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   ANKARA, Turkey (AP) — Turkey's prime minister has threatened drastic steps to censor the Internet, including shutting down Facebook and YouTube, where audio recordings of his alleged conversations suggesting corruption have been leaked in the past weeks, dealing him a major blow ahead of this month's local elections.
   In a late-night interview Thursday, Recep Tayyip Erdogan told ATV station that his government is determined to stem the leaks he insists are being instigated by followers of an influential U.S.-based Muslim cleric. He has accused supporters of Fethullah Gulen of infiltrating police and the judiciary and of engaging in "espionage," saying that the group even listened in on his encrypted telephone lines. The Gulen movement denies involvement.
   "We are determined on the issue, regardless of what the world may say," Erdogan said. "We won't allow the people to be devoured by YouTube, Facebook or others. Whatever steps need to be taken we will take them without wavering."
   Asked if the steps could include shutting those sites down, Erdogan replied: "That included. Because these people or institutions are (using social media) for all kinds of immorality, all kinds of espionage and spying."
   Erdogan this week acknowledged some of the leaked recordings, including two where he is heard meddling in a court case against a media proprietor and in a tender for the construction of warships. He has rejected as "fabrication" five recordings purported to be of Erdogan instructing his son to dispose of large amounts of money on the day that prosecutors and police carried out raids on the homes of three former ministers' sons as part of a corruption and bribery investigation.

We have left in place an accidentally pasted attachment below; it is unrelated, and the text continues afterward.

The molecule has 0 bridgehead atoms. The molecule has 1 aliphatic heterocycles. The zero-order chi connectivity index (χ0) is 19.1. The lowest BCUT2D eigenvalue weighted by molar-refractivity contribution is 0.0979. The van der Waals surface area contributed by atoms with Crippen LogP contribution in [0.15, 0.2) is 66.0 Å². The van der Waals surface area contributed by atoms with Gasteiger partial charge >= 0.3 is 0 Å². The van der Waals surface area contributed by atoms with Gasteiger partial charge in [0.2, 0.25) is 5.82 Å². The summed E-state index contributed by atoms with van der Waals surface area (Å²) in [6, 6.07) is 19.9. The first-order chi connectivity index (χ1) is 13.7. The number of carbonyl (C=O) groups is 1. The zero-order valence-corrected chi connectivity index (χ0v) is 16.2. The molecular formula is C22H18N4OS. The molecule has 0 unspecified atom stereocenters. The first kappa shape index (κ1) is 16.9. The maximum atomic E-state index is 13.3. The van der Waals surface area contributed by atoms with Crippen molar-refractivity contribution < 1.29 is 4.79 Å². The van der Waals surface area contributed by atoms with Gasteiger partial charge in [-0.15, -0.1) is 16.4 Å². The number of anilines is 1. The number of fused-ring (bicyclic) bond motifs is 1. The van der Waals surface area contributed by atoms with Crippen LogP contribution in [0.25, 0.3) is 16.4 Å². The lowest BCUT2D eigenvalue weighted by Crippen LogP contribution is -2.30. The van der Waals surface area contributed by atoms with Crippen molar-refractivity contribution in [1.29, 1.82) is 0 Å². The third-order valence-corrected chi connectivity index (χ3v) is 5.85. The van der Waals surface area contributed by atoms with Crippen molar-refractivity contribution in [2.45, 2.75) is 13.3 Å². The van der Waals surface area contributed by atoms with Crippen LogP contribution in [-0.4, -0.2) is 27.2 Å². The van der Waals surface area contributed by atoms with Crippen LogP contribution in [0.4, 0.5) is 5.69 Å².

Erdogan, claiming to be a victim of a Gulen-orchestrated plot, has taken a series of steps to stall the corruption investigation, including removing hundreds of police officers and prosecutors and expanding government controls over the judiciary and the Internet. The new Internet restrictions sparked violent protests in Istanbul.
Published in National News

   WASHINGTON (AP) - Attention online shoppers: The days of tax-free shopping on the Internet may soon end for many of you.

   The Senate is voting on a bill today that would empower states to collect sales taxes for purchases made over the Internet. The measure is expected to pass because it has already survived three procedural votes.

   The bill faces opposition in the House, where some Republicans regard it as a tax increase. But there is a broad coalition of retailers lobbying in favor of it.

   Under current law, states can only require retailers to collect sales taxes if the store has a physical presence in the state. As a result, many online sales are tax-free, giving Internet retailers an advantage over brick-and-mortar stores.

 
Published in National News

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